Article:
Arizona Ram: 1990 Dodge Ram D150

Is there such a thing as having too many sub-$2,000 pickups for sale? I think not. Especially when they sound as promising as this 1990 Dodge Ram D150 does. This Ram Tough truck is in Tucson, Arizona where I should be right now, and it’s for sale on Craigslist with an asking price of $1,950! This is a lot of truck for that money, a lot of truck. Here is the archived CL listing, this 1/2-ton truck won’t be for sale for too much longer.

There are a couple of reasons why this truck is right around the two-grand mark. You can see that it isn’t a jewel box, it does have some dings and dents. Also, it’s a two-wheel drive pickup. But, for $1,950 it seems like it would be hard to go wrong with this Dodge. And, did I mention that it has a 4-speed manual transmission? This truck has 155,000 miles on it but the seller says that there’s a lot “of transport, trailering and adventure left in this truck!”

This truck was made for hauling, and that’s just what it’ll do, one of these days this truck is going to haul all over you.. That doesn’t have quite the same ring to it as These Boots Were Made for Walking does, but now I can’t get that song out of my head. With its long box, or long bed as they say in some circles, this truck was made for hauling. Unfortunately, there are no photos of the inside of the box. Being in Tucson, I can’t imagine that it’s too rusty but it would be nice to see a photo of it.

The interior, while being a little sun-baked in areas, does look good. A missing brake pedal cover will need to be tracked down and I think the seats are just covered to protect them, not to cover up any cracks or tears, although, the driver’s side does have some issues. The same with the dash pad. The seller says that the “upholstery and floorboards are good and it has had a dash protector all its life.” I know that we sometimes, or more often than not, hype up vehicles having manual transmissions. They may not be the best for commuting duties, but they are just more engaging and just plain more fun to drive, in my opinion. This one is a “great shifting 4 speed (with granny), and good MPGs.” The seller throws out this info: “EPA mileage 16 city, 22 highway (2WD, manual transmission).” I’m guessing that the highway mpg figure may be a little on the high side?

This dusty engine isn’t a big V8 as you probably guessed by the 22 mpg highway number in the last paragraph. This is Dodge’s fuel-injected 239 cubic-inch V6 with around 125 hp. Although, I’ve also seen 170 hp and 180 hp for this engine. The seller says that the “heat and A/C work and blow good, but A/C will need a recharge for serious summer heat. Brakes are great. Lots of power for a V6. CRUISE CONTROL!” Cruise control! Nice, this would be a fun truck to fly out to Tucson and drive home. Are there any D150 owners out there?


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  1. TriPowerVette

    I had a 1990 Dakota Convertible 4X4 5-speed for many years. I bought it with about 40,000 miles on it, and sold it with 186,000 (or so) miles. My Dakota had the same engine. At various times, I thought about a turbo and other power adders. 125 H.P. is correct. It is also (in my opinion) criminally underpowered. The only way to drive the thing is with your right foot more-or-less permanently mashed to the floor.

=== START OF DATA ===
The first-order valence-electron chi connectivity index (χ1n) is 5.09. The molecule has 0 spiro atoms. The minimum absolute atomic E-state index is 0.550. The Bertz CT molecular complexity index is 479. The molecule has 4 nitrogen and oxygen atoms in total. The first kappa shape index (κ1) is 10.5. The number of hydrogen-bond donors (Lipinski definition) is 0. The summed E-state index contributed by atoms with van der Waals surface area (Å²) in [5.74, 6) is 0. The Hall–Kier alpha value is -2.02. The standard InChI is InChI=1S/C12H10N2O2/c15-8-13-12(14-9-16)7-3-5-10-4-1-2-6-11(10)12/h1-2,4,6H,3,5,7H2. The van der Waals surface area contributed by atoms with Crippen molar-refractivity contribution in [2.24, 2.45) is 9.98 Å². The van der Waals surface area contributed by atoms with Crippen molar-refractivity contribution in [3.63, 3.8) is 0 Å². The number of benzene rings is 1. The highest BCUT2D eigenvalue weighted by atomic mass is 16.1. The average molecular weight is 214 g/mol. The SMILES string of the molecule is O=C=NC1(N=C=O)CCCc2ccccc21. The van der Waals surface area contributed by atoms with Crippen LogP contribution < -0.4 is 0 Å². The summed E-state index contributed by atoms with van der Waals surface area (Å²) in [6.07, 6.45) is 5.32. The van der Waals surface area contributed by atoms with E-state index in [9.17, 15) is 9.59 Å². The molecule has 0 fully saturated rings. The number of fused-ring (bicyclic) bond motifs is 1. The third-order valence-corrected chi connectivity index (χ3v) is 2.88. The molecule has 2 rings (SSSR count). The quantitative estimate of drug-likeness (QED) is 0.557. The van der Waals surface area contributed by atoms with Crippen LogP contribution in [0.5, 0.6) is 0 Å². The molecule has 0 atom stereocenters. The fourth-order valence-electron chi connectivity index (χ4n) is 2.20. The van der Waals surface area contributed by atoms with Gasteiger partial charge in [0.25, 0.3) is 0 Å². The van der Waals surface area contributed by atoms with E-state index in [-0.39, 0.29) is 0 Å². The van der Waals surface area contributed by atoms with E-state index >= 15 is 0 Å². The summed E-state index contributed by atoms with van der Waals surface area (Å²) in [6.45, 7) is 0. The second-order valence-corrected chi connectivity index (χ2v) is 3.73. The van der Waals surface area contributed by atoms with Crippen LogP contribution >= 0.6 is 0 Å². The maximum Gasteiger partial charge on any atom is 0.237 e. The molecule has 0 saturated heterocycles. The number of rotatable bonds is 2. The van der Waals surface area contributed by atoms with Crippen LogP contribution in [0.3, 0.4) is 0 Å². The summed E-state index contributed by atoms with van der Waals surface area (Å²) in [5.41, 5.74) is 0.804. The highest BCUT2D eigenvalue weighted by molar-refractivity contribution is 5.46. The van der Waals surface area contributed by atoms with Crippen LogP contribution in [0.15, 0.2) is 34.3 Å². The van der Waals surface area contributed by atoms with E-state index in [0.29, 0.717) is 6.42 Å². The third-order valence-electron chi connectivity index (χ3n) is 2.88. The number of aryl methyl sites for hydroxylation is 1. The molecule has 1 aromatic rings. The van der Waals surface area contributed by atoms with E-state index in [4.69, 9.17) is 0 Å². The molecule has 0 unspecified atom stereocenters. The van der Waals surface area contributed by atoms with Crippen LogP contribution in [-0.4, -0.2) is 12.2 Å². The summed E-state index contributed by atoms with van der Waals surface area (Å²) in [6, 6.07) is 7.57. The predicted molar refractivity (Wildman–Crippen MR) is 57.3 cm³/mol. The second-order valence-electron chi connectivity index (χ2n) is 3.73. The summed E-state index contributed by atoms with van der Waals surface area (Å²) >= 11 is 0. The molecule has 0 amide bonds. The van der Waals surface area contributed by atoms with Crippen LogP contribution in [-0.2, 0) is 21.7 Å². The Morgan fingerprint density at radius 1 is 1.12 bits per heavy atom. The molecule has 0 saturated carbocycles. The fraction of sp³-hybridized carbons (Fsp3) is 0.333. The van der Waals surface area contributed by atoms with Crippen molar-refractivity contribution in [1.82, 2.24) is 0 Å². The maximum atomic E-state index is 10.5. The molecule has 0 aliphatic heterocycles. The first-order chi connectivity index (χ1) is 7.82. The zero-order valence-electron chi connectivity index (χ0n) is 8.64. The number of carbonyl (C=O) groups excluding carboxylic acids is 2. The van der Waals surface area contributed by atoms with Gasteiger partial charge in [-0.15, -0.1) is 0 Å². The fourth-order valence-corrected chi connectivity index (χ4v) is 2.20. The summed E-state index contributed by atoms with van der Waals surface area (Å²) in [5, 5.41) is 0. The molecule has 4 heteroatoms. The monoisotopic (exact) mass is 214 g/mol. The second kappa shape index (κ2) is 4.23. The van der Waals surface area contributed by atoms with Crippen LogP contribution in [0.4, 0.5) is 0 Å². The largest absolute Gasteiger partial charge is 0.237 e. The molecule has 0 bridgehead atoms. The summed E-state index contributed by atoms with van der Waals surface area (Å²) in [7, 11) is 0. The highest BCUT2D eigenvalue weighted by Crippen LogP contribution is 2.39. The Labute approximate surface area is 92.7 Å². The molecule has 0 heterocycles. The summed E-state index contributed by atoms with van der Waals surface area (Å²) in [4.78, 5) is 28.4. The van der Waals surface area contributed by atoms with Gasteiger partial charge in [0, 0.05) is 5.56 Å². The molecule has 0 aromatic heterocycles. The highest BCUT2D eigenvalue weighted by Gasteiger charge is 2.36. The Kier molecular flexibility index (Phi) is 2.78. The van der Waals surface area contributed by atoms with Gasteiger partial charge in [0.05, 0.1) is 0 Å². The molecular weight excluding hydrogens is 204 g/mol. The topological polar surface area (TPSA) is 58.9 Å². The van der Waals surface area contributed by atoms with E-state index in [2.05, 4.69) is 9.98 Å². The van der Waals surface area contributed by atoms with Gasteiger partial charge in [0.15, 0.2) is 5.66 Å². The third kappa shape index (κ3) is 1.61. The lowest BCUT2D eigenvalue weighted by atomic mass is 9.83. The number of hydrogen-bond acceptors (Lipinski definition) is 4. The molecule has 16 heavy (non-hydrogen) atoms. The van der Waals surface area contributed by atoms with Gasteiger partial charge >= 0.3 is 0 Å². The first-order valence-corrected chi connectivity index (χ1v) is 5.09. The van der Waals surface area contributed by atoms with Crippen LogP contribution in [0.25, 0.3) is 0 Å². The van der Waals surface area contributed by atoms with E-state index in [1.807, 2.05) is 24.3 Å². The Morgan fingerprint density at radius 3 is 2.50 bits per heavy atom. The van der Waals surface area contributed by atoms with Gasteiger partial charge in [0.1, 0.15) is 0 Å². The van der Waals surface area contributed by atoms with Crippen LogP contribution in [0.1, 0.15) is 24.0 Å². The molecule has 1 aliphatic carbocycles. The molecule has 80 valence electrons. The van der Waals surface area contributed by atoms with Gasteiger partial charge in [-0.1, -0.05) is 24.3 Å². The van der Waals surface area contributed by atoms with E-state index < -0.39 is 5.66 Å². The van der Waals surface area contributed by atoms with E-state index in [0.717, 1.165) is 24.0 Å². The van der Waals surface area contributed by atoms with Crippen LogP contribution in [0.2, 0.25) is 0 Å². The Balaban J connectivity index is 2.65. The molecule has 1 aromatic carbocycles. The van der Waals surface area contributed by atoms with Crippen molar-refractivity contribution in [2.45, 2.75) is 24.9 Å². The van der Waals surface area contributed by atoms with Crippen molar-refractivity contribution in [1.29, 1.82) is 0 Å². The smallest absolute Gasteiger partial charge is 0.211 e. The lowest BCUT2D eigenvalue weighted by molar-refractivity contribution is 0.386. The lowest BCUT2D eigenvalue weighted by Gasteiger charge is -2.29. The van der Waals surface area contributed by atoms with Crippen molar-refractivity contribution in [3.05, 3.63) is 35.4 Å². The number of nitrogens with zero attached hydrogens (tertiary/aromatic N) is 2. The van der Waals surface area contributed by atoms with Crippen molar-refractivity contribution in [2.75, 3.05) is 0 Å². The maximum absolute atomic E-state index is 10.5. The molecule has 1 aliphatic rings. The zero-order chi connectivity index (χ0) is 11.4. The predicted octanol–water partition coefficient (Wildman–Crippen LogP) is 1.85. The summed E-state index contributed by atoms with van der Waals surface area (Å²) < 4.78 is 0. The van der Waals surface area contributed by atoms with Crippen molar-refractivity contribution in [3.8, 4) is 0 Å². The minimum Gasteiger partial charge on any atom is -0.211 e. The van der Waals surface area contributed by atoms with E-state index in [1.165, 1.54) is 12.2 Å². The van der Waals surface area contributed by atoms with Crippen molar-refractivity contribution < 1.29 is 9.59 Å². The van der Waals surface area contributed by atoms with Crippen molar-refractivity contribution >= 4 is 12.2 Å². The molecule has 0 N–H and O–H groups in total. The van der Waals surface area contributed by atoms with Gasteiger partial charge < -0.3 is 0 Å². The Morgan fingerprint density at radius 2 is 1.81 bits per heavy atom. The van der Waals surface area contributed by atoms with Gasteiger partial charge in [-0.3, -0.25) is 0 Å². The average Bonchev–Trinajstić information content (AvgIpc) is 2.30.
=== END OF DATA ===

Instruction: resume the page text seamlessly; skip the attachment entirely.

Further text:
I was unable to upgrade to a 318, a la Shelby, because the 4X4’s had a problem with steering box interference (amazingly, it wasn’t the oil pan that was the problem).

    @ about 186,000 miles, in spite of the best maintenance, and the fact that I had never taken it off-road (only engaged 4-wheel-drive mode twice), got nowhere near the redline in the course of my foot-to-the-floor excursions, the engine loudly broke itself while idling in my driveway. It was seized up. I thought timing chain, and removed the front cover. No such luck. It was far deeper and more malignant than a simple fix like that.

    I loved that truck, but HATED the disgraceful lack of any noticeable power.

    I still have the license plate. It says “COOL 4X4”.

    I sold it not running.

    This truck will need an immediate power upgrade to a built 360, in order to do any useful work (again, in my opinion). BTW – My convertible got 18 M.P.G. in town and about 22-23 on the road.

    Oh, and the brakes are too light to haul any real weight, either.

    In my opinion, with the dents, the truck is fairly priced. Just watch out for a really loud ‘BANG’, in a few thousand more miles. Those engines were junk from day 1.

    • mark

      You got 186,000 miles out of your truck after driving it with your right foot “mashed to the floor”…………and of course it is the trucks fault. Figures.

  2. TriPowerVette

    @mark – Thank you for your comment.

    I get high miles out of EVERY car that I keep for a while. I got nearly identical miles (mid 180’s) out of my 1986 Mazda 626 Turbo GT 5-speed. That was the last year for the 626 2-door.

    My brother works at BMW, and says it is common to have to replace the turbo at around 50,000 miles.

    On the day, I sold it, the Mazda blew ‘0’ unburned hydrocarbons at the EPA, had the original turbo, and the head had never been off! I guarantee that I drove the Mazda far more aggressively than the Dakota. With the Dakota, I was just trying to get to the speed limit, and not get run over. With the Maz, it was for the fun of it.